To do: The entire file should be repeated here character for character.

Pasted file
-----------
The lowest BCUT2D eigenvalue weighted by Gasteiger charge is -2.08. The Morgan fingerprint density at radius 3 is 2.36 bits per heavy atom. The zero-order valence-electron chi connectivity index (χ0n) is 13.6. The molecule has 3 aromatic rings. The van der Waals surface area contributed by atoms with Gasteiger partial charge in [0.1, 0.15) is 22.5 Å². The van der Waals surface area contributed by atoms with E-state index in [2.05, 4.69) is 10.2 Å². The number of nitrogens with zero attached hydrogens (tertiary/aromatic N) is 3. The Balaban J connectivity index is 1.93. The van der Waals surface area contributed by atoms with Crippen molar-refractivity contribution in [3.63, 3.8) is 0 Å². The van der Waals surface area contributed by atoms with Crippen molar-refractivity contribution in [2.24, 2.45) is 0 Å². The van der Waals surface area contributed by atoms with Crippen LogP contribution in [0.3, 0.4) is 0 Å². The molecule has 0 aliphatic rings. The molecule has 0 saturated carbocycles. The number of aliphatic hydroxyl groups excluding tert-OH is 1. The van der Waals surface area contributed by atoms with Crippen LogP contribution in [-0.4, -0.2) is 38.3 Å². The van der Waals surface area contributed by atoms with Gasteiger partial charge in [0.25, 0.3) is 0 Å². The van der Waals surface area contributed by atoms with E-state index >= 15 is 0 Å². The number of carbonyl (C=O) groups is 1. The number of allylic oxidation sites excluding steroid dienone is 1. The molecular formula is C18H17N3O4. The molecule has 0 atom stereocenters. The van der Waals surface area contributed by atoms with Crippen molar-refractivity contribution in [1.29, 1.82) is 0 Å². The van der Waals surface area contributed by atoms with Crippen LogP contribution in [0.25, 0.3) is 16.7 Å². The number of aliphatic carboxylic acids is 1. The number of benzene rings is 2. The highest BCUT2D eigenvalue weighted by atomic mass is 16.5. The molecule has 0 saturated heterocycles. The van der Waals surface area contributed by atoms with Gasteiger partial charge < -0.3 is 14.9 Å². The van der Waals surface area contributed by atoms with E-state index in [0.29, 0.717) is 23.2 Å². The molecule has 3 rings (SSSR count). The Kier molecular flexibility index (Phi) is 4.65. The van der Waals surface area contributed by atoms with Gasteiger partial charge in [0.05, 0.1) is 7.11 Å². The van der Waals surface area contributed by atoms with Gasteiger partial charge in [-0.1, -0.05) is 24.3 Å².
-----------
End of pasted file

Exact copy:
The lowest BCUT2D eigenvalue weighted by Gasteiger charge is -2.08. The Morgan fingerprint density at radius 3 is 2.36 bits per heavy atom. The zero-order valence-electron chi connectivity index (χ0n) is 13.6. The molecule has 3 aromatic rings. The van der Waals surface area contributed by atoms with Gasteiger partial charge in [0.1, 0.15) is 22.5 Å². The van der Waals surface area contributed by atoms with E-state index in [2.05, 4.69) is 10.2 Å². The number of nitrogens with zero attached hydrogens (tertiary/aromatic N) is 3. The Balaban J connectivity index is 1.93. The van der Waals surface area contributed by atoms with Crippen molar-refractivity contribution in [3.63, 3.8) is 0 Å². The van der Waals surface area contributed by atoms with Crippen molar-refractivity contribution in [2.24, 2.45) is 0 Å². The van der Waals surface area contributed by atoms with Crippen LogP contribution in [0.3, 0.4) is 0 Å². The molecule has 0 aliphatic rings. The molecule has 0 saturated carbocycles. The number of aliphatic hydroxyl groups excluding tert-OH is 1. The van der Waals surface area contributed by atoms with Crippen LogP contribution in [-0.4, -0.2) is 38.3 Å². The van der Waals surface area contributed by atoms with Gasteiger partial charge in [0.25, 0.3) is 0 Å². The van der Waals surface area contributed by atoms with E-state index >= 15 is 0 Å². The number of carbonyl (C=O) groups is 1. The number of allylic oxidation sites excluding steroid dienone is 1. The molecular formula is C18H17N3O4. The molecule has 0 atom stereocenters. The van der Waals surface area contributed by atoms with Crippen molar-refractivity contribution in [1.29, 1.82) is 0 Å². The van der Waals surface area contributed by atoms with Crippen LogP contribution in [0.25, 0.3) is 16.7 Å². The number of aliphatic carboxylic acids is 1. The number of benzene rings is 2. The highest BCUT2D eigenvalue weighted by atomic mass is 16.5. The molecule has 0 saturated heterocycles. The van der Waals surface area contributed by atoms with Gasteiger partial charge < -0.3 is 14.9 Å². The van der Waals surface area contributed by atoms with E-state index in [0.29, 0.717) is 23.2 Å². The molecule has 3 rings (SSSR count). The Kier molecular flexibility index (Phi) is 4.65. The van der Waals surface area contributed by atoms with Gasteiger partial charge in [0.05, 0.1) is 7.11 Å². The van der Waals surface area contributed by atoms with Gasteiger partial charge in [-0.1, -0.05) is 24.3 Å².